A commentary on the "It's time to stop using C and C++ for new projects,..." movement

Mark Russinovich has stated on twitter that it’s time to stop using C and C++ for new projects. The following article has more information:

(we also recently discussed this here)

I think Mark’s Twitter posts are mostly click-bait material (what else is Twitter for?), but I posted the above article because it references several studies which indicate most security bugs are due to problems in C++. I searched around for the original studies (not ZDNet’s reinterpretations) and linked them below:

I also have experience in fairly large C++ applications and can relate to the challenges of writing bug free C++ code:


C++ is still used extensively for embedded MCUs, native UIs (Qt), games, machine learning, and other performance intensive tasks. It is still the only option at times. There are other classes of applications that are becoming increasingly more common in Embedded Linux/IoT systems where you are are managing a number of different things and collecting a fair amount of data. These applications have two attributes:

  1. a number of different things happening concurrently
  2. a fair amount of data flowing between these concurrent processes

Writing these applications in C++ is challenging because both concurrency and memory management in C++ is difficult. It only takes one leak or invalid pointer to sink the entire thing, and dealing with these issues in the field is not fun. And concurrency compounds memory management issues – it is the intersection of these two factors that leads to an explosion in complexity, and complexity leads to bugs. C++ is still a reasonable choice for UIs as a UI is inherently single threaded because a user can only be doing one thing at a time. C++ is also still reasonable for MCU programming because even through you might have a RTOS with concurrent tasks, there is not a lot of data flowing around – the platform enforces this as MCUs don’t have a lot of memory compared to MPU platforms. The browser programming model is also single threaded and this is adequate because again, a user can only do one thing at a time. Programming in Javascript with a single thread can be limiting at times, but eliminating concurrency greatly simplifies programming. The following quote by Ryan Dahl, who wrote NodeJS, is interesting:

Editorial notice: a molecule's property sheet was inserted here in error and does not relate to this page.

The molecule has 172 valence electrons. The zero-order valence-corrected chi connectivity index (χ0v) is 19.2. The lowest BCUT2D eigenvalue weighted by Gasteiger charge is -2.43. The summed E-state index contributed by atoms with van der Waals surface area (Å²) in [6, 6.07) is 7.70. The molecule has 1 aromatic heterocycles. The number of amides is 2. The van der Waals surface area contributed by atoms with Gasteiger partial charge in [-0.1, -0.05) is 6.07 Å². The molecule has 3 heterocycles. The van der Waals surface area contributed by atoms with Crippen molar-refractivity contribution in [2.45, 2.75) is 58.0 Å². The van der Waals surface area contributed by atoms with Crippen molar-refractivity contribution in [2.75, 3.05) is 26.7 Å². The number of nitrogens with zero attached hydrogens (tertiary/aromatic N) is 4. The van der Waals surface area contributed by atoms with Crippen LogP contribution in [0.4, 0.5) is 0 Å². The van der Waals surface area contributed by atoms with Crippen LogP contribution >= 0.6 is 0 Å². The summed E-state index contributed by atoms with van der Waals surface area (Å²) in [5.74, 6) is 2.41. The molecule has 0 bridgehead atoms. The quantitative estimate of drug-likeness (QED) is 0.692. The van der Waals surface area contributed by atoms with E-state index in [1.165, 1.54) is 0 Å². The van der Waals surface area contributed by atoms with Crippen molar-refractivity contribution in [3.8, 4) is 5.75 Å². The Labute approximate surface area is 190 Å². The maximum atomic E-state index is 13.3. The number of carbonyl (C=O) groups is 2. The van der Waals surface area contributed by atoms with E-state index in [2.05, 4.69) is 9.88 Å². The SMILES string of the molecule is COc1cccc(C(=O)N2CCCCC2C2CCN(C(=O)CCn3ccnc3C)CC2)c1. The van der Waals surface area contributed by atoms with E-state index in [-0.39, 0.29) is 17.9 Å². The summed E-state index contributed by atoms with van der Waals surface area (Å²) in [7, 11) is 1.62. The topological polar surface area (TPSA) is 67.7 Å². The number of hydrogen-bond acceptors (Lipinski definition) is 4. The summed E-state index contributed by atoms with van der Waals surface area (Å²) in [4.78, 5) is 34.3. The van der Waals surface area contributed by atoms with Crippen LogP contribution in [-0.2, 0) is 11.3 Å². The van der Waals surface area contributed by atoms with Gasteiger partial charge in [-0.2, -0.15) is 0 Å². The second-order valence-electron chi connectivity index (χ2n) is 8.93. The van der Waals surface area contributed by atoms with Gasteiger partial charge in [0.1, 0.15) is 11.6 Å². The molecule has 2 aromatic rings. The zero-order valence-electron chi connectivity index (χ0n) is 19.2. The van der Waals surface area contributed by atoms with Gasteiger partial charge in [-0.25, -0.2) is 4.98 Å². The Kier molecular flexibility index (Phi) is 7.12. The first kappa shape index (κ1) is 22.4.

So, yeah, I think… when it first came out, I went around and gave a bunch of talks, trying to convince people that they should. That maybe we were doing I/O wrong and that maybe if we did everything in a non-blocking way, that we would solve a lot of the difficulties with programming. Like, perhaps we could forget about threads entirely and only use process abstractions and serialized communications. But within a single process, we could handle many, many requests by being completely asynchronous. I believe strongly in this idea at the time, but over the past couple of years, I think that’s probably not the end-all and be-all idea for programming. In particular, when Go came out.

We can also note that the popular Python and Ruby languages are also single threaded, which is fine if you are only doing one thing. But, the minute your need to do lots of different things at the same time, and pass data between these things, you are in a different game.

While there are still good uses for C/C++ and perhaps these concerns are overblown at times, but we should also be aware of where the industry is heading. Continuing to implement large, complex systems in C/C++ just because we’ve always done it this way, or this is the only SDK a vendor provides, is probably not a good strategy. But, neither is jumping on the Rust bandwagon just because it’s the industry darling right now.

Go is a pragmatic middle ground that gets you most of the way there, especially if your application involves a lot of “Internet programming” (IoT, edge, cloud, etc). Go is much easier to write than C++ or Rust, and in many cases almost as fast. It is a good choice for performant, secure, and reliable programs, and as a bonus, the developer experience is tops (easy to cross compile, deploy, etc). However, Go is boring, and does not fit into any of the neat little programming boxes that are common in industry. It’s not the fastest, safest, purest, … language, so it tends to be discarded. However, in many cases it may be the most pragmatic choice as it is a nice balance of all these factors.

We also do not need to limit ourselves to one language – we can use multiple in a system. An event driven architecture using a message bus like NATS is efficient, and in the end is a really good way to implement complex systems that are flexible and easy to scale/change. Your state/communication/core logic can be in Go. Your UI can be written in C/C++ or Javascript. You can have machine learning algorithms running in Python/C++. But seriously consider writing the core of your system in something other than C++ – the part that is essential to keeping the system running, coordinating the many pieces, and reporting any problems to operators, wherever they may be. This is the architecture that Simple IoT embraces:

Very good information here and thanks for this detail. I think comparing where c/c++ is beneficial in your experience with a rust replacement would be a good angle as well